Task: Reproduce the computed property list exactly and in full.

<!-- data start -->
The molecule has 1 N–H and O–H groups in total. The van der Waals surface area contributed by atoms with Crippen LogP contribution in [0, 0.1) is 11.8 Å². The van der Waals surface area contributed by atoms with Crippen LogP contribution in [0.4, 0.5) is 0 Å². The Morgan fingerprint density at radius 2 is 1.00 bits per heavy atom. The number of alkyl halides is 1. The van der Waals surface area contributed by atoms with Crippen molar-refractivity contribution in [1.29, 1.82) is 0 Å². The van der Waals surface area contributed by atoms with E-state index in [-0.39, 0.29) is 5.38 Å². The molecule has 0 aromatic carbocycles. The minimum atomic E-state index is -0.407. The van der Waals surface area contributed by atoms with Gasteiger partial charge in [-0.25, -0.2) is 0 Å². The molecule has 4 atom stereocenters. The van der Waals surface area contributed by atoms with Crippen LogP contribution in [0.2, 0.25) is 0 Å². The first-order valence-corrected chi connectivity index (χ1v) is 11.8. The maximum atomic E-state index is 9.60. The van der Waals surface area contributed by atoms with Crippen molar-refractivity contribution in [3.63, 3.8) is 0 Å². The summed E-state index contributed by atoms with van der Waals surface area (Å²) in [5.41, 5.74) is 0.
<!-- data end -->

The molecule has 1 N–H and O–H groups in total. The van der Waals surface area contributed by atoms with Crippen LogP contribution in [0, 0.1) is 11.8 Å². The van der Waals surface area contributed by atoms with Crippen LogP contribution in [0.4, 0.5) is 0 Å². The Morgan fingerprint density at radius 2 is 1.00 bits per heavy atom. The number of alkyl halides is 1. The van der Waals surface area contributed by atoms with Crippen molar-refractivity contribution in [1.29, 1.82) is 0 Å². The van der Waals surface area contributed by atoms with E-state index in [-0.39, 0.29) is 5.38 Å². The molecule has 0 aromatic carbocycles. The minimum atomic E-state index is -0.407. The van der Waals surface area contributed by atoms with Gasteiger partial charge in [-0.25, -0.2) is 0 Å². The molecule has 4 atom stereocenters. The van der Waals surface area contributed by atoms with Crippen LogP contribution in [0.2, 0.25) is 0 Å². The first-order valence-corrected chi connectivity index (χ1v) is 11.8. The maximum atomic E-state index is 9.60. The van der Waals surface area contributed by atoms with Crippen molar-refractivity contribution in [3.63, 3.8) is 0 Å². The summed E-state index contributed by atoms with van der Waals surface area (Å²) in [5.41, 5.74) is 0.